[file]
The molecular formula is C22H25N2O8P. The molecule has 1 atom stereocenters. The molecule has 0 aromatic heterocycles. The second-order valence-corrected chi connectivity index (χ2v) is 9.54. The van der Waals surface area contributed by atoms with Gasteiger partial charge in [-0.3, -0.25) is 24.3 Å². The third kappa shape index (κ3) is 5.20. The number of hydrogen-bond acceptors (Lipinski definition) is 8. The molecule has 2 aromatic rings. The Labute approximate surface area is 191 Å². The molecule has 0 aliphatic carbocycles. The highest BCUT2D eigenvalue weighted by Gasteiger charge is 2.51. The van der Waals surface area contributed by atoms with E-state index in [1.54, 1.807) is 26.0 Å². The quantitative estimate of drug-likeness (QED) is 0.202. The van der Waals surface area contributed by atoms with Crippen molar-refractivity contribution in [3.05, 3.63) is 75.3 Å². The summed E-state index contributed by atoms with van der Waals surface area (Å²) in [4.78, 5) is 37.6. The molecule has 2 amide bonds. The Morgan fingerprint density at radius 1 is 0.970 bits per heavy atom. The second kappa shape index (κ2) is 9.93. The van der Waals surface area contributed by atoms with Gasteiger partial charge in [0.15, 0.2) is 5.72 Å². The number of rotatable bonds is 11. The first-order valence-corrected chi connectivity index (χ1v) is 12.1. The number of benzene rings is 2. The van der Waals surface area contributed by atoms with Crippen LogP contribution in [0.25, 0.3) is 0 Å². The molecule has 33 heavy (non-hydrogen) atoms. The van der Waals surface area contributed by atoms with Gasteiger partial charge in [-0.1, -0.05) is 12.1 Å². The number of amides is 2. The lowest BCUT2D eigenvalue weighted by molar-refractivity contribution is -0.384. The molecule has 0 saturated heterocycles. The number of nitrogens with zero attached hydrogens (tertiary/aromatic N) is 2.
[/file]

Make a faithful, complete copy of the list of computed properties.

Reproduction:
The molecular formula is C22H25N2O8P. The molecule has 1 atom stereocenters. The molecule has 0 aromatic heterocycles. The second-order valence-corrected chi connectivity index (χ2v) is 9.54. The van der Waals surface area contributed by atoms with Gasteiger partial charge in [-0.3, -0.25) is 24.3 Å². The third kappa shape index (κ3) is 5.20. The number of hydrogen-bond acceptors (Lipinski definition) is 8. The molecule has 2 aromatic rings. The Labute approximate surface area is 191 Å². The molecule has 0 aliphatic carbocycles. The highest BCUT2D eigenvalue weighted by Gasteiger charge is 2.51. The van der Waals surface area contributed by atoms with E-state index in [1.54, 1.807) is 26.0 Å². The quantitative estimate of drug-likeness (QED) is 0.202. The van der Waals surface area contributed by atoms with Crippen molar-refractivity contribution in [3.05, 3.63) is 75.3 Å². The summed E-state index contributed by atoms with van der Waals surface area (Å²) in [4.78, 5) is 37.6. The molecule has 2 amide bonds. The Morgan fingerprint density at radius 1 is 0.970 bits per heavy atom. The second kappa shape index (κ2) is 9.93. The van der Waals surface area contributed by atoms with Gasteiger partial charge in [0.15, 0.2) is 5.72 Å². The number of rotatable bonds is 11. The first-order valence-corrected chi connectivity index (χ1v) is 12.1. The number of benzene rings is 2. The van der Waals surface area contributed by atoms with Crippen LogP contribution in [0.25, 0.3) is 0 Å². The molecule has 33 heavy (non-hydrogen) atoms. The van der Waals surface area contributed by atoms with Gasteiger partial charge in [-0.1, -0.05) is 12.1 Å². The number of amides is 2. The lowest BCUT2D eigenvalue weighted by molar-refractivity contribution is -0.384. The molecule has 0 saturated heterocycles. The number of nitrogens with zero attached hydrogens (tertiary/aromatic N) is 2.